This is “public” anthropology, but probably not the public you were thinking about. For a generation engaged with social media, the world exists to be recorded, shared and distributed: Facebook, Youtube, Flickr and other social media are testament to this documentary zeitgeist. But rather than attempt to clamp down on this and demand absolute proprietary rights over this material, we believe that we should adapt our courses to this explosion of social media. But how do we take this interest in communicating everyday life and reconcile it with more traditional ethical guidelines in anthropology and the social sciences?  In the above example, the anthropologist’s behavior may have been exemplary with regards to the University’s protocols on human subjects, but the students and the community didn’t necessarily share the same ethical concerns. How do we take a community’s interest in these tools and forge a partnership that is both socially beneficial and scientific?  While the tools and the desire to undertake multimedia anthropology have never been so readily available, the guidelines for our courses are conspicuously lacking.

Our assumption is that a multimedia anthropology in the age of Web 2.0 needs to engage a networked public in an ethical way that recognizes that these materials are different from those conventionally produced in anthropological research. Currently, ethical guidelines for a networked anthropology do not exist, and will need to be formulated on the basis of a new way of sharing and communicating in a Web 2.0 age. This has important ramifications for ethics in anthropology in general, but we believe that this is especially important for teaching undergraduates — they have been enthusiastic contributors to a multimedia, networked anthropology. And they will continue to be, whether or not they have our “official” approval. The question is: can we come to terms with it, given the importance of ethics in anthropology?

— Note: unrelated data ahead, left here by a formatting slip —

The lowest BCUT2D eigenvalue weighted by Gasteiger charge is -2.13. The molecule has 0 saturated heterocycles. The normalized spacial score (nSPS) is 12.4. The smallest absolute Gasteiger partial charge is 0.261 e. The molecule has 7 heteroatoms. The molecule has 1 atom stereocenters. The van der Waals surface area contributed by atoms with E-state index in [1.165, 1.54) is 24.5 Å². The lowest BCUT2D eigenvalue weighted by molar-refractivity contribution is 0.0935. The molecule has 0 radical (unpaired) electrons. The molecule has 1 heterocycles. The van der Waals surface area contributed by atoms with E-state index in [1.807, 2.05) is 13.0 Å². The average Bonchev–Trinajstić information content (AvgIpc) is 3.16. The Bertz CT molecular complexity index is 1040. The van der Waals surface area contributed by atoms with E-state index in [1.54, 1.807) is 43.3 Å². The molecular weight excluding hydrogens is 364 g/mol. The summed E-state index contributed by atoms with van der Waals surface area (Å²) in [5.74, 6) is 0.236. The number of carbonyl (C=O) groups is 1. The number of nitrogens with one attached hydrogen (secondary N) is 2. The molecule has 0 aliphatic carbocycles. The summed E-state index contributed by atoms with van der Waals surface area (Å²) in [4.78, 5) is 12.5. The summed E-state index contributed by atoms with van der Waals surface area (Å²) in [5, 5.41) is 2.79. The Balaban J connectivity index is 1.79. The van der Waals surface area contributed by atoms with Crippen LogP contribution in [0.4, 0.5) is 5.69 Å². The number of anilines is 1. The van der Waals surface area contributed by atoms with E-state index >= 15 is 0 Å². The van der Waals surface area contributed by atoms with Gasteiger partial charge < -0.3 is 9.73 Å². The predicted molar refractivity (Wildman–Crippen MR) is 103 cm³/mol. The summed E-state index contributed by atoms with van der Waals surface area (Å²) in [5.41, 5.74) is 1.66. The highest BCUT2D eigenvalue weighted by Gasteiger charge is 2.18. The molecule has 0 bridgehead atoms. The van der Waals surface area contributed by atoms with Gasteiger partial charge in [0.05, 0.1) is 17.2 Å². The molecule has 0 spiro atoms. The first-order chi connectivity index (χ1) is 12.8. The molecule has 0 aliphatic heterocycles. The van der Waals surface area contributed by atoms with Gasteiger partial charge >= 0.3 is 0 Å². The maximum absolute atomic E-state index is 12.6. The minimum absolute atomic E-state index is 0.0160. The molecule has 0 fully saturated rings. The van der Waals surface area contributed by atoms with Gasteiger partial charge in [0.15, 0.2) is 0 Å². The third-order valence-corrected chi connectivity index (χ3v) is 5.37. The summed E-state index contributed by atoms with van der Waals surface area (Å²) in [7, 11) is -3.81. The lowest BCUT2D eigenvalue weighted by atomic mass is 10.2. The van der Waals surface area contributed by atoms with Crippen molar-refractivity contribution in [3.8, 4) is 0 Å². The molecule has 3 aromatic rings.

Developing ethical guidelines for this networked, multimedia anthropology means adapting to key characteristics of research in a socially networked age: that information flows between networks of acquaintances, and that informants and communities are interested in a “privacy” that they define as keeping their material to a networked public. But the ethical issues raised move multimedia anthropology into grey territory. We would benefit from consulting with a variety of sources, institutions and ideas that lie well outside of anthropology, including associations that work with diverse media materials (the American Folklore Society, the Society for Ethnomusicology), copyright and intellectual property, Creative Commons licensing, art collectives, other community organizations and even major multimedia producers.

It would be helpful to formulate ethical guidelines that speak to the following questions: 1). Who is the networked public for multimedia research in anthropology? 2). How should multimedia materials gathered in the course of anthropological research be shared with this public? 3). How might this material be restricted according to the ethical obligations of anthropologists and networked participants? For example, under what conditions (if any) can thesematerials be altered? 4). How does this networked community, together with the media they share, alter, and comment upon, become part of anthropological work and research?

The authors are recipients of a 2011 AAA Ethics Grant.

The Ethics of Research on Facebook

AAA Committee on Ethics